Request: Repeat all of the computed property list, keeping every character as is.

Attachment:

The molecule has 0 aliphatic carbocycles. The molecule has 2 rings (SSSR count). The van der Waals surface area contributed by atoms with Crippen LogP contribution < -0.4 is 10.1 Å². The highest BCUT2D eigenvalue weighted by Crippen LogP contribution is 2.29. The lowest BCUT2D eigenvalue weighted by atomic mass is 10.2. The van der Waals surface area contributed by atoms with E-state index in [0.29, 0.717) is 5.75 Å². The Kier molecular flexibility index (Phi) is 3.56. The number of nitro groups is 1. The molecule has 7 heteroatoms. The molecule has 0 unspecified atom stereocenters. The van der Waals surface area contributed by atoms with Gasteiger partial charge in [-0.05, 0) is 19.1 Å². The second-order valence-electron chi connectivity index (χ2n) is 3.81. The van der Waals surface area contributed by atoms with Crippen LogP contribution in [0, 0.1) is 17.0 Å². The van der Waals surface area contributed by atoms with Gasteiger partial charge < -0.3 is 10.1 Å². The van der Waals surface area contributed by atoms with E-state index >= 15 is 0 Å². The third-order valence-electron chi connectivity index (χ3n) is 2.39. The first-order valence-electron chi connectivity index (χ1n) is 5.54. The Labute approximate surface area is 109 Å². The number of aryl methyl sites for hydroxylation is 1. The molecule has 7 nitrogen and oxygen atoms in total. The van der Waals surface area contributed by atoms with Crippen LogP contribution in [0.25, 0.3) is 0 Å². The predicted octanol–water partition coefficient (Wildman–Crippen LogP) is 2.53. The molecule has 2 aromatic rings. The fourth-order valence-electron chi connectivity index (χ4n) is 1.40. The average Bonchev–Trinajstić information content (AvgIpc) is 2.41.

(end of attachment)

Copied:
The molecule has 0 aliphatic carbocycles. The molecule has 2 rings (SSSR count). The van der Waals surface area contributed by atoms with Crippen LogP contribution < -0.4 is 10.1 Å². The highest BCUT2D eigenvalue weighted by Crippen LogP contribution is 2.29. The lowest BCUT2D eigenvalue weighted by atomic mass is 10.2. The van der Waals surface area contributed by atoms with E-state index in [0.29, 0.717) is 5.75 Å². The Kier molecular flexibility index (Phi) is 3.56. The number of nitro groups is 1. The molecule has 7 heteroatoms. The molecule has 0 unspecified atom stereocenters. The van der Waals surface area contributed by atoms with Gasteiger partial charge in [-0.05, 0) is 19.1 Å². The second-order valence-electron chi connectivity index (χ2n) is 3.81. The van der Waals surface area contributed by atoms with Crippen LogP contribution in [0, 0.1) is 17.0 Å². The van der Waals surface area contributed by atoms with Gasteiger partial charge < -0.3 is 10.1 Å². The van der Waals surface area contributed by atoms with E-state index >= 15 is 0 Å². The third-order valence-electron chi connectivity index (χ3n) is 2.39. The first-order valence-electron chi connectivity index (χ1n) is 5.54. The Labute approximate surface area is 109 Å². The number of aryl methyl sites for hydroxylation is 1. The molecule has 7 nitrogen and oxygen atoms in total. The van der Waals surface area contributed by atoms with Crippen LogP contribution in [0.25, 0.3) is 0 Å². The predicted octanol–water partition coefficient (Wildman–Crippen LogP) is 2.53. The molecule has 2 aromatic rings. The fourth-order valence-electron chi connectivity index (χ4n) is 1.40. The average Bonchev–Trinajstić information content (AvgIpc) is 2.41.